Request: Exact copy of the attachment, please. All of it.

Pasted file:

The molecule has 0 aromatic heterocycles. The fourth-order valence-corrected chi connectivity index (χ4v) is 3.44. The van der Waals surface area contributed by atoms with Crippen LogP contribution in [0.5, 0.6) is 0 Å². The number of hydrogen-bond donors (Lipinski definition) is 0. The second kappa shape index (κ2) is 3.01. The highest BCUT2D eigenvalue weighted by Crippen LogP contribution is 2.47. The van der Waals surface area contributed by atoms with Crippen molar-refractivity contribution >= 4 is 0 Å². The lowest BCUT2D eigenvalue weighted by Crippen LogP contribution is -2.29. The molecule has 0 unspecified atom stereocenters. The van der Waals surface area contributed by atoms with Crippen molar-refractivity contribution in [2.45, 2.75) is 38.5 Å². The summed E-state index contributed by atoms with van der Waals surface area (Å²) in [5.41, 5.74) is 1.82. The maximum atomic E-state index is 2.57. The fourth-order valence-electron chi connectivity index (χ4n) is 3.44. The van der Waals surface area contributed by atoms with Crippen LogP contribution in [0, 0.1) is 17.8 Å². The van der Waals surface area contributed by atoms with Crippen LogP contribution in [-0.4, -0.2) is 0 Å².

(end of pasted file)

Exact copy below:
The molecule has 0 aromatic heterocycles. The fourth-order valence-corrected chi connectivity index (χ4v) is 3.44. The van der Waals surface area contributed by atoms with Crippen LogP contribution in [0.5, 0.6) is 0 Å². The number of hydrogen-bond donors (Lipinski definition) is 0. The second kappa shape index (κ2) is 3.01. The highest BCUT2D eigenvalue weighted by Crippen LogP contribution is 2.47. The van der Waals surface area contributed by atoms with Crippen molar-refractivity contribution >= 4 is 0 Å². The lowest BCUT2D eigenvalue weighted by Crippen LogP contribution is -2.29. The molecule has 0 unspecified atom stereocenters. The van der Waals surface area contributed by atoms with Crippen molar-refractivity contribution in [2.45, 2.75) is 38.5 Å². The summed E-state index contributed by atoms with van der Waals surface area (Å²) in [5.41, 5.74) is 1.82. The maximum atomic E-state index is 2.57. The fourth-order valence-electron chi connectivity index (χ4n) is 3.44. The van der Waals surface area contributed by atoms with Crippen LogP contribution in [0, 0.1) is 17.8 Å². The van der Waals surface area contributed by atoms with Crippen LogP contribution in [-0.4, -0.2) is 0 Å².